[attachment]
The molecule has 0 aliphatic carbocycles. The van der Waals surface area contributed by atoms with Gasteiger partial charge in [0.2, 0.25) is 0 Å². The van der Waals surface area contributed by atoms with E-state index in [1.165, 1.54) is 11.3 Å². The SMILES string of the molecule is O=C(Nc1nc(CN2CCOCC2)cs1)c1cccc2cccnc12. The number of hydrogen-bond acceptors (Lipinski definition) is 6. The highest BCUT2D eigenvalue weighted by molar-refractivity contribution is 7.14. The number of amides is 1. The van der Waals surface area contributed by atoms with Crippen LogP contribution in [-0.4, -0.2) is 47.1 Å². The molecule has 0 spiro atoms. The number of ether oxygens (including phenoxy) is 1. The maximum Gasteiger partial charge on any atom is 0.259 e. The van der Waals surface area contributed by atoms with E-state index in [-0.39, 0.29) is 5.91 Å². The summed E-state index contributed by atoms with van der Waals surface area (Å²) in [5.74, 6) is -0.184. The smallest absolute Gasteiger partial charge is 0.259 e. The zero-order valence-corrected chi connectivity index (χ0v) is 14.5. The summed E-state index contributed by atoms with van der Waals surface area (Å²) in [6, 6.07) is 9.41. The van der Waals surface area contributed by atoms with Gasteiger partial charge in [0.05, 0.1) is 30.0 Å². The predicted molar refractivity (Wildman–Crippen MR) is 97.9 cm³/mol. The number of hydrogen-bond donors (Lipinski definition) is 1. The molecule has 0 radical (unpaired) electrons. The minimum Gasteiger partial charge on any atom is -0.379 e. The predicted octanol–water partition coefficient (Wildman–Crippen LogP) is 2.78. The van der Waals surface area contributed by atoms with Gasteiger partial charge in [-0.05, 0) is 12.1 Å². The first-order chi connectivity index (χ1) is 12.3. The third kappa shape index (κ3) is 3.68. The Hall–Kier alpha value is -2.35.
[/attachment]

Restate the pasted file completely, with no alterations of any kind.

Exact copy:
The molecule has 0 aliphatic carbocycles. The van der Waals surface area contributed by atoms with Gasteiger partial charge in [0.2, 0.25) is 0 Å². The van der Waals surface area contributed by atoms with E-state index in [1.165, 1.54) is 11.3 Å². The SMILES string of the molecule is O=C(Nc1nc(CN2CCOCC2)cs1)c1cccc2cccnc12. The number of hydrogen-bond acceptors (Lipinski definition) is 6. The highest BCUT2D eigenvalue weighted by molar-refractivity contribution is 7.14. The number of amides is 1. The van der Waals surface area contributed by atoms with Crippen LogP contribution in [-0.4, -0.2) is 47.1 Å². The molecule has 0 spiro atoms. The number of ether oxygens (including phenoxy) is 1. The maximum Gasteiger partial charge on any atom is 0.259 e. The van der Waals surface area contributed by atoms with E-state index in [-0.39, 0.29) is 5.91 Å². The summed E-state index contributed by atoms with van der Waals surface area (Å²) in [5.74, 6) is -0.184. The smallest absolute Gasteiger partial charge is 0.259 e. The zero-order valence-corrected chi connectivity index (χ0v) is 14.5. The summed E-state index contributed by atoms with van der Waals surface area (Å²) in [6, 6.07) is 9.41. The van der Waals surface area contributed by atoms with Gasteiger partial charge in [0.05, 0.1) is 30.0 Å². The predicted molar refractivity (Wildman–Crippen MR) is 97.9 cm³/mol. The number of hydrogen-bond donors (Lipinski definition) is 1. The molecule has 0 radical (unpaired) electrons. The minimum Gasteiger partial charge on any atom is -0.379 e. The predicted octanol–water partition coefficient (Wildman–Crippen LogP) is 2.78. The van der Waals surface area contributed by atoms with Gasteiger partial charge in [-0.05, 0) is 12.1 Å². The first-order chi connectivity index (χ1) is 12.3. The third kappa shape index (κ3) is 3.68. The Hall–Kier alpha value is -2.35.